But what  if we deliberately set out to change the system on a regular basis?  Organisations, culture, technology.   They all change.  Some at a scarily fast pace.  So why not deliberately change your performance management system on a regular basis too?  Not fiddling around the edges, but deliberately changing it in order to respond to those changes taking place around us, with the intent on keeping things fresh, introducing new focus. To make sure that the type of conversations that take place are advancing.

What if we just stopped trying to assign labels to people within a review system, because that then becomes the focus of the discussion rather than the quality of the dialogue?  You are a three. You are green.  You are fully achieved.  Because no rating system can ever capture a year of performance so let’s not even try.

If there is a rating system, what if the employee rated their line manager instead of their line manager rating them?  Or the employee rates the company, the culture, the senior team.  Their own self?  And that was the rating that counted and was recorded.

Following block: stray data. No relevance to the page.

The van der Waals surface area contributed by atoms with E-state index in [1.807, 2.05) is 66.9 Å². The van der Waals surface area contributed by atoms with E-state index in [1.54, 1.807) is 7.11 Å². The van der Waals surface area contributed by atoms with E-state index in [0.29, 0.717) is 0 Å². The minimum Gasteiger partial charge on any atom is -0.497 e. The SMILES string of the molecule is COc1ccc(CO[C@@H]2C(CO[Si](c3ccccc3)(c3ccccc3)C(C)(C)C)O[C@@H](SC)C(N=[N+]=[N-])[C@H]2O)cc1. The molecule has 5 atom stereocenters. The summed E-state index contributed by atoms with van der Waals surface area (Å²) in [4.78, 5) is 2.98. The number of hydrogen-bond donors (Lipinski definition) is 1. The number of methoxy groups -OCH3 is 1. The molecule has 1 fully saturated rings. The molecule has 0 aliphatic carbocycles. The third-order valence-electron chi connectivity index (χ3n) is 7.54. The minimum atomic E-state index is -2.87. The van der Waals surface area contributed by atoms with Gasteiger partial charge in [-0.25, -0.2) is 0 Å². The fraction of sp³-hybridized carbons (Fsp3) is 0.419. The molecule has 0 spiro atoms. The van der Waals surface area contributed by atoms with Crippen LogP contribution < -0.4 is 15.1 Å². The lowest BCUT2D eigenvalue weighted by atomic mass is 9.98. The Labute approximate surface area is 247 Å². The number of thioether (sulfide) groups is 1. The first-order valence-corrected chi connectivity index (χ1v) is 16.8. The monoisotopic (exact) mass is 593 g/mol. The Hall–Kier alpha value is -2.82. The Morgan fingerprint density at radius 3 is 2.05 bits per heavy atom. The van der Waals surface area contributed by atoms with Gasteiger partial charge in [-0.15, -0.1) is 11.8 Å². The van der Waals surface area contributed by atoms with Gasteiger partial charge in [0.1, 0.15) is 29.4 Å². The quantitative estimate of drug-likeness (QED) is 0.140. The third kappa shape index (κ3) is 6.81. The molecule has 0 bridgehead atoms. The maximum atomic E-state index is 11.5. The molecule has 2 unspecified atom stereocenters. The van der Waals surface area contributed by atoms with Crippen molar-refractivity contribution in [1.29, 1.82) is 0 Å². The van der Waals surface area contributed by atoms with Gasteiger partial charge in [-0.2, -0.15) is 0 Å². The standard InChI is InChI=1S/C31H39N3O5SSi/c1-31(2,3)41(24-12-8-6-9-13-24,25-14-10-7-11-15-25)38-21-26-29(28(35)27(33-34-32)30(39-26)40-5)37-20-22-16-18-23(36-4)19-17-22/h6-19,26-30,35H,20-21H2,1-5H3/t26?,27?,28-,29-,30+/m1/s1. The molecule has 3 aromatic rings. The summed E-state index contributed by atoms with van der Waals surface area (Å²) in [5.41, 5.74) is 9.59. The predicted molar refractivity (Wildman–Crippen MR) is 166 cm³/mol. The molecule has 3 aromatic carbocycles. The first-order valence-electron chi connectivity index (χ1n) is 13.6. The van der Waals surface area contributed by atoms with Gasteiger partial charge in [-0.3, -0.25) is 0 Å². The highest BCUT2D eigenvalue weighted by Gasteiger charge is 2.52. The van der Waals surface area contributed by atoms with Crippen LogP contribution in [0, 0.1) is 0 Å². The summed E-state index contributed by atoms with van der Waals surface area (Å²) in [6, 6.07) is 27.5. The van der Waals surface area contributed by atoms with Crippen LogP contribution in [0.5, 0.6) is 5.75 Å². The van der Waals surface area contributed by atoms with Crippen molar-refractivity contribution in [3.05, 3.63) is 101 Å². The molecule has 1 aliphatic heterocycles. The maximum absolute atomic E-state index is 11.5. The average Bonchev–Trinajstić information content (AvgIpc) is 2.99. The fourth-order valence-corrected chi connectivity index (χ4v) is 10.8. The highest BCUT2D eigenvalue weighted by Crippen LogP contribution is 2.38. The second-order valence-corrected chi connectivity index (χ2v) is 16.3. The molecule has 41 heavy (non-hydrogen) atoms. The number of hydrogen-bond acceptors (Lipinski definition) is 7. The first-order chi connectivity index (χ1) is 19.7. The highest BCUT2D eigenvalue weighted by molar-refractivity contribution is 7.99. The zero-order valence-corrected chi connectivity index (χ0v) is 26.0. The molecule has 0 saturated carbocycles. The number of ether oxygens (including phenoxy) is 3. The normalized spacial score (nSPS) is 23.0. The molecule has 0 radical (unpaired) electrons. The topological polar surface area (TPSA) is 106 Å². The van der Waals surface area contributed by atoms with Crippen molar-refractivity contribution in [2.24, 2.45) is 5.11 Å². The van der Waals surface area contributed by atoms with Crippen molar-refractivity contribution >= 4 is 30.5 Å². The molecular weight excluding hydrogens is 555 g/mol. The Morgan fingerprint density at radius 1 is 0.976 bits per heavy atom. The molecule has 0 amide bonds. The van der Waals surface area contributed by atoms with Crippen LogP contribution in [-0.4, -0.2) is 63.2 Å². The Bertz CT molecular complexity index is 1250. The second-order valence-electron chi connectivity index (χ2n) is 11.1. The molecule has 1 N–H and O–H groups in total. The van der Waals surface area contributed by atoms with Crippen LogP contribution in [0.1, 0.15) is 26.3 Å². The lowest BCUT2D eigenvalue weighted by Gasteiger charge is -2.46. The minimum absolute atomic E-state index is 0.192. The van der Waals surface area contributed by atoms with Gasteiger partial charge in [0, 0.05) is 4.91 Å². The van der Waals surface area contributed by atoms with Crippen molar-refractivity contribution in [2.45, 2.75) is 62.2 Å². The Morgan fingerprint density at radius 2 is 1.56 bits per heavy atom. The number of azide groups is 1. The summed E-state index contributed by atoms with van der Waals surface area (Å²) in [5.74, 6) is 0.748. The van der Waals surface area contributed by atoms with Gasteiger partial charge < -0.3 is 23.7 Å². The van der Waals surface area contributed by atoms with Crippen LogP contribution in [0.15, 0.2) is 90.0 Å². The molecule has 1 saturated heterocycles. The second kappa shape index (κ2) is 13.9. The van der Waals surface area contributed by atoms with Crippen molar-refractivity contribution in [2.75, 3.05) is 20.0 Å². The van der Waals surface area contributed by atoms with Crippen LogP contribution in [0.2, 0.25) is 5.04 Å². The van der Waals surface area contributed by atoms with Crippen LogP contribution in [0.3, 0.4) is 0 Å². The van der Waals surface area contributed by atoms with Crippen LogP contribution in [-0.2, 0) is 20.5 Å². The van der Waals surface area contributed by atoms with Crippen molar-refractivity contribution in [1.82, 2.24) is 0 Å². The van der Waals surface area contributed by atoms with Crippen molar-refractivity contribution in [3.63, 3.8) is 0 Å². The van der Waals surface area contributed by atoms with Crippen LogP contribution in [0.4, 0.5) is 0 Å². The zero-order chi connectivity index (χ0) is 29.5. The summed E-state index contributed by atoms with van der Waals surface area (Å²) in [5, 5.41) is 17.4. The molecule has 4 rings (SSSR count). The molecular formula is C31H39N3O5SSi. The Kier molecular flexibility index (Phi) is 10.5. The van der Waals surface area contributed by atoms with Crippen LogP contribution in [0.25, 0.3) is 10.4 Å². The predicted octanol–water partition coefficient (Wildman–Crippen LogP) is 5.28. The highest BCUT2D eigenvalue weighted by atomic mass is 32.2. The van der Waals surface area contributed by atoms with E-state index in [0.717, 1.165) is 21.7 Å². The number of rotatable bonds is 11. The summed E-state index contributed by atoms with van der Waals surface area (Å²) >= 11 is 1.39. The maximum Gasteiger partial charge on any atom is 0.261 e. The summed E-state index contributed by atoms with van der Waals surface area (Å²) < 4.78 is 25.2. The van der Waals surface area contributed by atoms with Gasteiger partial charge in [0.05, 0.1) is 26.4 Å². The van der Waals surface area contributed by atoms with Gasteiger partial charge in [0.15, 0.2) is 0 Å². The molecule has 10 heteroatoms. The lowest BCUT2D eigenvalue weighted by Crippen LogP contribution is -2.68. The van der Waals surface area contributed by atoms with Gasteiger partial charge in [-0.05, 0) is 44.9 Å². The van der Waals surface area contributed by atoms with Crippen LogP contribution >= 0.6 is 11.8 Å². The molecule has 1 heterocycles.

What if performance related pay meant not operational performance but how much an employee has learned during the course of the year instead?

What would the consequences be?  Intended or otherwise.

What if, what if, what if.

I’m still thinking.


5 thoughts on “Performance Reviews. What if….

  1. This is an area where I think the private (and public) sectors can learn from the Charity/voluntary sector. In many Voluntary Sector organisations they have a thing called “supervision” (horrible name but let’s ignore that for a moment). It’s a regular, usually 4-6 weekly, meeting between a team member and their manager, and is a relatively informal discussion along the lines of “How’s it going?” – covering work, personal and other issues. Key points and actions are recorded. It’s part of the culture and because of its origins (see below) it’s designed to be supportive, not a stick to beat people with. I’m not saying it’s a perfect solution but it beats many formalised performance review schemes hands down.